How safe are annuities?

how safe are annuitiesYou may be wondering “How safe are annuities?”

Keep It Simple Answer: Historically Fixed Annuities have been some of the safest places on the planet to keep your money.

Let’s dive into this one a little bit more.

Let’s look at the 4 main types of annuities.

1)      Immediate Annuities

2)      Fixed Annuities

3)      Indexed (Hybrid) Annuities

4)      Variable Annuities

The last one “Variable Annuities” are securities. You invest in mutual funds. There is risk to your principal with Variable Annuities just due to the fact that the underlying investments go up and down with the stock market. We don’t offer variable annuities and this post does not pertain to variable annuities.

So for the sakes of this discussion we will focus on “How safe are fixed annuities?” or the first 3 types.

Annuities are legal binding contracts between you and the issuing insurance company. You are agreeing to deposit money with them, and they are agreeing to provide you with something in return (whatever is outlined in the contract).

Fixed annuities are not bank products, so they do not have FDIC insurance.

You will see the phrase “Guarantees based on claims paying ability of the underlying insurance company” on a variety of annuity documents.

So it makes sense to deposit your money with a sound insurance company. S&P, AM Best, Fitch, Moodys and Weiss are all ratings agencies you can use.

There is also a service called Comdex which takes a bunch of the different ratings and averages them to give you a score. You agent should be able to provide this info upon request. Your public library also has a lot of information.

A big difference between fixed annuities and bank deposits are the reserve requirements. This means the amount of money the institution needs to keep on hand to back up the deposit.

Banks are fractional reserve, meaning they only need to keep a fraction of your deposit on hand. This can often be less than 10 cents on the dollar that the bank needs to keep on reserve.

Fixed annuities have much higher reserve requirements, often approaching $1.00 for $1.00. This means they would have to keep close to $1.00 on reserves for every dollar on deposit. This is a good thing.

Fixed Annuities are not regulated at the Federal level. Each state has its own insurance department that regulates the annuities available in that state.

Also, each state has it’s own State Guaranty Association. This is a department that insures annuity contracts up to a certain level. In Illinois it’s $250,000. Your state may be different.

The funding for the State Guaranty Association comes from the insurance companies themselves, licensed to business in that state, it’s not funded by the actual state government. (Another good thing)

NOTE: It is illegal for an agent to use the State Guaranty Association as an inducement to get you to buy a fixed annuity. That being said, the coverage levels in Illinois are listed here.

Illnois Guaranty Association.  http://insurance.illinois.gov/General/guarantyfunds_facts.asp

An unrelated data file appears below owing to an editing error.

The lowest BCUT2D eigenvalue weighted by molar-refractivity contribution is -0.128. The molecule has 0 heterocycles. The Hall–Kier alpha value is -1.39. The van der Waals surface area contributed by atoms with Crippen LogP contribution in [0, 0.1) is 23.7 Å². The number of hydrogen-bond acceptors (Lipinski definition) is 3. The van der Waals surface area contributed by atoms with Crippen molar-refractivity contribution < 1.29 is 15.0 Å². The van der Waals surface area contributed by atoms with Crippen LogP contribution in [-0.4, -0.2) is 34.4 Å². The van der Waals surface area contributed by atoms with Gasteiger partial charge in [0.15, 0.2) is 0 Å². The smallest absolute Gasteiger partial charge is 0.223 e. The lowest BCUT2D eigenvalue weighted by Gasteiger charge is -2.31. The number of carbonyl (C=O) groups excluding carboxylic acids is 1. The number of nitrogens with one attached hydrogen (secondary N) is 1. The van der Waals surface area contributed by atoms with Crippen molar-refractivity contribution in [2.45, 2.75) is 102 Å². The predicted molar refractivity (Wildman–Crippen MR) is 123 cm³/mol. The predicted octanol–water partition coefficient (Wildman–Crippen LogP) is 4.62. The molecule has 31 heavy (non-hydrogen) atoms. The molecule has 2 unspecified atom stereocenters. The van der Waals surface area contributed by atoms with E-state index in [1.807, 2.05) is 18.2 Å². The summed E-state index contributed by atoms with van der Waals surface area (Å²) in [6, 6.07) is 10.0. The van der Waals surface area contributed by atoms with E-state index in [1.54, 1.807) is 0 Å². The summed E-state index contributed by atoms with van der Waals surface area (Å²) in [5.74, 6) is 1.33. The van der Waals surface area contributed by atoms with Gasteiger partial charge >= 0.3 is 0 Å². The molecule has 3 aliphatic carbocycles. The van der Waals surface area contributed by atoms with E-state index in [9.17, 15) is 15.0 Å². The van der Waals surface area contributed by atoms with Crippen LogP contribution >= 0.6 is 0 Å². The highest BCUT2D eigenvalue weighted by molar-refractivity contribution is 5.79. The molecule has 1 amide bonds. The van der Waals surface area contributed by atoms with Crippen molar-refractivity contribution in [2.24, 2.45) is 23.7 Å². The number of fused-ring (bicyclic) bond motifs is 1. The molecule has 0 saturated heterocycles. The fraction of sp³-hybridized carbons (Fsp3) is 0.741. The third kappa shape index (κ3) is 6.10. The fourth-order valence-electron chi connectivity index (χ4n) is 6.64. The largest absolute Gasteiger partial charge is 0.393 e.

For other states you can find your coverage levels here. http://www.nolhga.com/

What happens if the insurance company goes out of business?

One of the biggest safety factors with fixed annuities is that they are marketed as “guaranteed” products, and the companies want to keep it that way.

If a company ran into problems and suddenly there were 1,000’s of people that didn’t get the guarantees they were promised, the whole industry would be in trouble.

There are Billions and Billions of dollars going into annuities every month. These companies can not afford for the promise of “guarantees” to lose it’s value.

So the industry helps itself. From what I have seen over the past 10 years, if some a company gets into a little trouble, another company will go by up their book of business and continue the contracts as is. The only difference you see is a different name on the statement.

It’s rare that it even gets to that point, but that’s what seems to usually happen.

If this doesn’t happen, your last line of defense is the State Guaranty Association which since it’s inception has never failed to pay out, in the rare cases that it gates that far.

So in summary.

1)      You have a legal binding contract with an insurance company

2)      Find one with good ratings

3)      The company by law has to keep a big percentage of your deposit in reserves

4)      If they get into trouble typically another company will buy up their book of business and your contract continues as is.

5)      As a last resort there is the State Guaranty Association. In Illinois the limit is $250,000 per carrier.

6)      If the limits are a concern, then divide your deposit up between multiple carriers

Annuities have been around since the Roman times. Historically they have been some of the safest places on earth to keep your money.

Do you know anyone personally who has lost money because a their fixed annuity company went belly up? If you do, please let me know because I have never found anyone that has. (I’m not talking about surrender charges, I’m talking about actually losing money because an insurance company went out of business”

I know people who have lost money in the stock market, in mutual funds, in real estate and in bank deposits (past the FDIC limits), but I have never met, or heard of someone who lost money in a fixed annuity because the company went under.

 

 

 

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